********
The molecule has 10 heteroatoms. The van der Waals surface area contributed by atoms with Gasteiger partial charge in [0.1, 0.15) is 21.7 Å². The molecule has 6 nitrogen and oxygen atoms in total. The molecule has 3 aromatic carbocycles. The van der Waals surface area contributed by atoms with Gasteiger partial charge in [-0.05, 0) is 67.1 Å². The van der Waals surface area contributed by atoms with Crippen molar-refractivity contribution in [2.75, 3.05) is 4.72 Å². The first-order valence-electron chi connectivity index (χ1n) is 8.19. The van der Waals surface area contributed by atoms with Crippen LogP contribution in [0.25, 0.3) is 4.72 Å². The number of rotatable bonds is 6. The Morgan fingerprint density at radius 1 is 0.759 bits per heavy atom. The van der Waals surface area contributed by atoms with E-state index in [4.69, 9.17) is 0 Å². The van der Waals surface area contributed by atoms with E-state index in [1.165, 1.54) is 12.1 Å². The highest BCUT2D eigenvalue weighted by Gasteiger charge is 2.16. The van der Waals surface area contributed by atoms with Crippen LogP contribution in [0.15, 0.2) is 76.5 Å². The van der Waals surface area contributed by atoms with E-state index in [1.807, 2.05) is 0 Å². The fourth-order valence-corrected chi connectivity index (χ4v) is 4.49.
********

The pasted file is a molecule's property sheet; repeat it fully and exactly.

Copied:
The molecule has 10 heteroatoms. The van der Waals surface area contributed by atoms with Gasteiger partial charge in [0.1, 0.15) is 21.7 Å². The molecule has 6 nitrogen and oxygen atoms in total. The molecule has 3 aromatic carbocycles. The van der Waals surface area contributed by atoms with Gasteiger partial charge in [-0.05, 0) is 67.1 Å². The van der Waals surface area contributed by atoms with Crippen molar-refractivity contribution in [2.75, 3.05) is 4.72 Å². The first-order valence-electron chi connectivity index (χ1n) is 8.19. The van der Waals surface area contributed by atoms with Crippen LogP contribution in [0.25, 0.3) is 4.72 Å². The number of rotatable bonds is 6. The Morgan fingerprint density at radius 1 is 0.759 bits per heavy atom. The van der Waals surface area contributed by atoms with E-state index in [4.69, 9.17) is 0 Å². The van der Waals surface area contributed by atoms with E-state index in [1.165, 1.54) is 12.1 Å². The highest BCUT2D eigenvalue weighted by Gasteiger charge is 2.16. The van der Waals surface area contributed by atoms with Crippen LogP contribution in [0.15, 0.2) is 76.5 Å². The van der Waals surface area contributed by atoms with E-state index in [1.807, 2.05) is 0 Å². The fourth-order valence-corrected chi connectivity index (χ4v) is 4.49.